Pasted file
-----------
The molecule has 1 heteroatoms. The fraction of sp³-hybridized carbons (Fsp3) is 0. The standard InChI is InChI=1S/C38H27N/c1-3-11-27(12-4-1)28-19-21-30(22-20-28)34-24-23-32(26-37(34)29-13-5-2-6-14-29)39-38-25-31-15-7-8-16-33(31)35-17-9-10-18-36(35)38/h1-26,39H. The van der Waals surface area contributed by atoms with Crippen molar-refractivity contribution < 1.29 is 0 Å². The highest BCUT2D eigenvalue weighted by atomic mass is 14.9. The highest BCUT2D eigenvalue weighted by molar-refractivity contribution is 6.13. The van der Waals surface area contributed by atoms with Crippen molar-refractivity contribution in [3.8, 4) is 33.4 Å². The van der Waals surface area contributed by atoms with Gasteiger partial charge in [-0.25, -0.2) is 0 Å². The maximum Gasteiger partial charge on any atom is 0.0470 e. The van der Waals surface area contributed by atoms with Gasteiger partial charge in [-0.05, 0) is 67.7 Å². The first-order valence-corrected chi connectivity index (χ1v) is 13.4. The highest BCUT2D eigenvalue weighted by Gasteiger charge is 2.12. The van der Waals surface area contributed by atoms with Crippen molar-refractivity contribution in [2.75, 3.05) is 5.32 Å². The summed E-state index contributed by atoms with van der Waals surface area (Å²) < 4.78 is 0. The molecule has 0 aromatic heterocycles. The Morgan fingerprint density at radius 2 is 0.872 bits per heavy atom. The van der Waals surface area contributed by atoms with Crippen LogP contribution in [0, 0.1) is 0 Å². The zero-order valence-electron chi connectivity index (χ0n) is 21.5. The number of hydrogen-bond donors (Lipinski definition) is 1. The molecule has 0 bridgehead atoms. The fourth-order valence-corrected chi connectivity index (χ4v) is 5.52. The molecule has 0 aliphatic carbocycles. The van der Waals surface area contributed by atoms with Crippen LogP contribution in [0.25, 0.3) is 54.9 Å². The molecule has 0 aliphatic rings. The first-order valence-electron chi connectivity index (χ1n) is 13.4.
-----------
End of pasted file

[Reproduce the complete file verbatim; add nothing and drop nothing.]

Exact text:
The molecule has 1 heteroatoms. The fraction of sp³-hybridized carbons (Fsp3) is 0. The standard InChI is InChI=1S/C38H27N/c1-3-11-27(12-4-1)28-19-21-30(22-20-28)34-24-23-32(26-37(34)29-13-5-2-6-14-29)39-38-25-31-15-7-8-16-33(31)35-17-9-10-18-36(35)38/h1-26,39H. The van der Waals surface area contributed by atoms with Crippen molar-refractivity contribution < 1.29 is 0 Å². The highest BCUT2D eigenvalue weighted by atomic mass is 14.9. The highest BCUT2D eigenvalue weighted by molar-refractivity contribution is 6.13. The van der Waals surface area contributed by atoms with Crippen molar-refractivity contribution in [3.8, 4) is 33.4 Å². The van der Waals surface area contributed by atoms with Gasteiger partial charge in [-0.25, -0.2) is 0 Å². The maximum Gasteiger partial charge on any atom is 0.0470 e. The van der Waals surface area contributed by atoms with Gasteiger partial charge in [-0.05, 0) is 67.7 Å². The first-order valence-corrected chi connectivity index (χ1v) is 13.4. The highest BCUT2D eigenvalue weighted by Gasteiger charge is 2.12. The van der Waals surface area contributed by atoms with Crippen molar-refractivity contribution in [2.75, 3.05) is 5.32 Å². The summed E-state index contributed by atoms with van der Waals surface area (Å²) < 4.78 is 0. The molecule has 0 aromatic heterocycles. The Morgan fingerprint density at radius 2 is 0.872 bits per heavy atom. The van der Waals surface area contributed by atoms with Crippen LogP contribution in [0, 0.1) is 0 Å². The zero-order valence-electron chi connectivity index (χ0n) is 21.5. The number of hydrogen-bond donors (Lipinski definition) is 1. The molecule has 0 bridgehead atoms. The fourth-order valence-corrected chi connectivity index (χ4v) is 5.52. The molecule has 0 aliphatic carbocycles. The van der Waals surface area contributed by atoms with Crippen LogP contribution in [0.25, 0.3) is 54.9 Å². The molecule has 0 aliphatic rings. The first-order valence-electron chi connectivity index (χ1n) is 13.4.